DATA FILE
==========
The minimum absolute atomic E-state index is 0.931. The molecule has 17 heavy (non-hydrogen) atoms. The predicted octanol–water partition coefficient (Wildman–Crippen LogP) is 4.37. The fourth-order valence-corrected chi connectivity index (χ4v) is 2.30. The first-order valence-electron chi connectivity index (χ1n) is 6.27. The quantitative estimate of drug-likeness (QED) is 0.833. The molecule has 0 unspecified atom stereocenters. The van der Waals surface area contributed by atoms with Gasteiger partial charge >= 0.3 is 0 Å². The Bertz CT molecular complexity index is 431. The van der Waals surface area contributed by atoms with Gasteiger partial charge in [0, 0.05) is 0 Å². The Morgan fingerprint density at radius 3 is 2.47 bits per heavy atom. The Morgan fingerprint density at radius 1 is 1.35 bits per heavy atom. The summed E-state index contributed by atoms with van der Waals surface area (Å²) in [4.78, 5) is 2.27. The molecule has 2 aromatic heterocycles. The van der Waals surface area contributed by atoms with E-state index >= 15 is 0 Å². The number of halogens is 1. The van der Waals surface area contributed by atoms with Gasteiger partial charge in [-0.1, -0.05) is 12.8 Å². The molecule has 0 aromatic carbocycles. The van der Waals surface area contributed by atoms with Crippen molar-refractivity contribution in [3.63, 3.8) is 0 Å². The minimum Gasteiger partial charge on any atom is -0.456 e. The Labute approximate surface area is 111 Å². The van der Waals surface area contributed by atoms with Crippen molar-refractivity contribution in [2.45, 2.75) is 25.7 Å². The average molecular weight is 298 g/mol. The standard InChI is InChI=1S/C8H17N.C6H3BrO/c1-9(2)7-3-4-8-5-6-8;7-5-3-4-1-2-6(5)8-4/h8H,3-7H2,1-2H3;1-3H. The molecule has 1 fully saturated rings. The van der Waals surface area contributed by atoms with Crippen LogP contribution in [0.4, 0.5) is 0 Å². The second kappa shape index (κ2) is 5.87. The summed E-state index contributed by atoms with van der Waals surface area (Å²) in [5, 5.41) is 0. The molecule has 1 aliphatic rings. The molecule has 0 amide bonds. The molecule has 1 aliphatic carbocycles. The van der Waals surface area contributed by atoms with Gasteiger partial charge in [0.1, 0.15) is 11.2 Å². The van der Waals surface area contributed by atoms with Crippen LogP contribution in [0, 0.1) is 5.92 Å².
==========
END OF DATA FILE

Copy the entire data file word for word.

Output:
The minimum absolute atomic E-state index is 0.931. The molecule has 17 heavy (non-hydrogen) atoms. The predicted octanol–water partition coefficient (Wildman–Crippen LogP) is 4.37. The fourth-order valence-corrected chi connectivity index (χ4v) is 2.30. The first-order valence-electron chi connectivity index (χ1n) is 6.27. The quantitative estimate of drug-likeness (QED) is 0.833. The molecule has 0 unspecified atom stereocenters. The van der Waals surface area contributed by atoms with Gasteiger partial charge >= 0.3 is 0 Å². The Bertz CT molecular complexity index is 431. The van der Waals surface area contributed by atoms with Gasteiger partial charge in [0, 0.05) is 0 Å². The Morgan fingerprint density at radius 3 is 2.47 bits per heavy atom. The Morgan fingerprint density at radius 1 is 1.35 bits per heavy atom. The summed E-state index contributed by atoms with van der Waals surface area (Å²) in [4.78, 5) is 2.27. The molecule has 2 aromatic heterocycles. The van der Waals surface area contributed by atoms with E-state index >= 15 is 0 Å². The number of halogens is 1. The van der Waals surface area contributed by atoms with Gasteiger partial charge in [-0.1, -0.05) is 12.8 Å². The molecule has 0 aromatic carbocycles. The van der Waals surface area contributed by atoms with Crippen molar-refractivity contribution in [3.63, 3.8) is 0 Å². The minimum Gasteiger partial charge on any atom is -0.456 e. The Labute approximate surface area is 111 Å². The van der Waals surface area contributed by atoms with Crippen molar-refractivity contribution in [2.45, 2.75) is 25.7 Å². The average molecular weight is 298 g/mol. The standard InChI is InChI=1S/C8H17N.C6H3BrO/c1-9(2)7-3-4-8-5-6-8;7-5-3-4-1-2-6(5)8-4/h8H,3-7H2,1-2H3;1-3H. The molecule has 1 fully saturated rings. The van der Waals surface area contributed by atoms with Crippen LogP contribution in [0.4, 0.5) is 0 Å². The second kappa shape index (κ2) is 5.87. The summed E-state index contributed by atoms with van der Waals surface area (Å²) in [5, 5.41) is 0. The molecule has 1 aliphatic rings. The molecule has 0 amide bonds. The molecule has 1 aliphatic carbocycles. The van der Waals surface area contributed by atoms with Gasteiger partial charge in [0.1, 0.15) is 11.2 Å². The van der Waals surface area contributed by atoms with Crippen LogP contribution in [0, 0.1) is 5.92 Å².